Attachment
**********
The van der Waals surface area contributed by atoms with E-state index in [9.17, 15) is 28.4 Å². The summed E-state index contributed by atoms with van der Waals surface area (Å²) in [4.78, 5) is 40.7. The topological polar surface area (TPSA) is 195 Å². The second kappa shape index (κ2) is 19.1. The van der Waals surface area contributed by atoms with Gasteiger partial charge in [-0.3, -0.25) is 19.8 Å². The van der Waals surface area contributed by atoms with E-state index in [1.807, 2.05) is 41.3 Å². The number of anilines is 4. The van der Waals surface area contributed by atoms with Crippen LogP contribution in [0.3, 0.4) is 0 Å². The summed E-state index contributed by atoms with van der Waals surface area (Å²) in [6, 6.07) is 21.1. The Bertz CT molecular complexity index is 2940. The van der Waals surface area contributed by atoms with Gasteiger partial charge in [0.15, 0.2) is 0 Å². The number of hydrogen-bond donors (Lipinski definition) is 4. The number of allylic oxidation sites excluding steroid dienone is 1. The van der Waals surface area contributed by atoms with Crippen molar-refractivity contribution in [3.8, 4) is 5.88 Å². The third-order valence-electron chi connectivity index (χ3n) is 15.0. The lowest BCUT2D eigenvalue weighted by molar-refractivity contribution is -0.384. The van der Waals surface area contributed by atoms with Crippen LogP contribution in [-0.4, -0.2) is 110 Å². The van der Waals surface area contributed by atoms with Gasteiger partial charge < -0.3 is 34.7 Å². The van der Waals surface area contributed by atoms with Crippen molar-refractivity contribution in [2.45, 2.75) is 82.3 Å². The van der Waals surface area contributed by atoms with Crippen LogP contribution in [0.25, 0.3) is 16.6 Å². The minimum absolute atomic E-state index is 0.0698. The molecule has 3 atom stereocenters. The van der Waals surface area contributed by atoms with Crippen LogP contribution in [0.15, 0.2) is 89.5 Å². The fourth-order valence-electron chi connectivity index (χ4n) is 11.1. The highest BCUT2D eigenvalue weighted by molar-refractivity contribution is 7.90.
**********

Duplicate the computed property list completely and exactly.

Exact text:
The van der Waals surface area contributed by atoms with E-state index in [9.17, 15) is 28.4 Å². The summed E-state index contributed by atoms with van der Waals surface area (Å²) in [4.78, 5) is 40.7. The topological polar surface area (TPSA) is 195 Å². The second kappa shape index (κ2) is 19.1. The van der Waals surface area contributed by atoms with Gasteiger partial charge in [-0.3, -0.25) is 19.8 Å². The van der Waals surface area contributed by atoms with E-state index in [1.807, 2.05) is 41.3 Å². The number of anilines is 4. The van der Waals surface area contributed by atoms with Crippen LogP contribution in [0.3, 0.4) is 0 Å². The summed E-state index contributed by atoms with van der Waals surface area (Å²) in [6, 6.07) is 21.1. The Bertz CT molecular complexity index is 2940. The van der Waals surface area contributed by atoms with Gasteiger partial charge in [0.15, 0.2) is 0 Å². The number of hydrogen-bond donors (Lipinski definition) is 4. The number of allylic oxidation sites excluding steroid dienone is 1. The van der Waals surface area contributed by atoms with Crippen molar-refractivity contribution in [3.8, 4) is 5.88 Å². The third-order valence-electron chi connectivity index (χ3n) is 15.0. The lowest BCUT2D eigenvalue weighted by molar-refractivity contribution is -0.384. The van der Waals surface area contributed by atoms with Crippen LogP contribution in [-0.4, -0.2) is 110 Å². The van der Waals surface area contributed by atoms with Gasteiger partial charge < -0.3 is 34.7 Å². The van der Waals surface area contributed by atoms with Crippen molar-refractivity contribution in [2.45, 2.75) is 82.3 Å². The van der Waals surface area contributed by atoms with Crippen LogP contribution in [0.25, 0.3) is 16.6 Å². The minimum absolute atomic E-state index is 0.0698. The molecule has 3 atom stereocenters. The van der Waals surface area contributed by atoms with Crippen LogP contribution in [0.15, 0.2) is 89.5 Å². The fourth-order valence-electron chi connectivity index (χ4n) is 11.1. The highest BCUT2D eigenvalue weighted by molar-refractivity contribution is 7.90.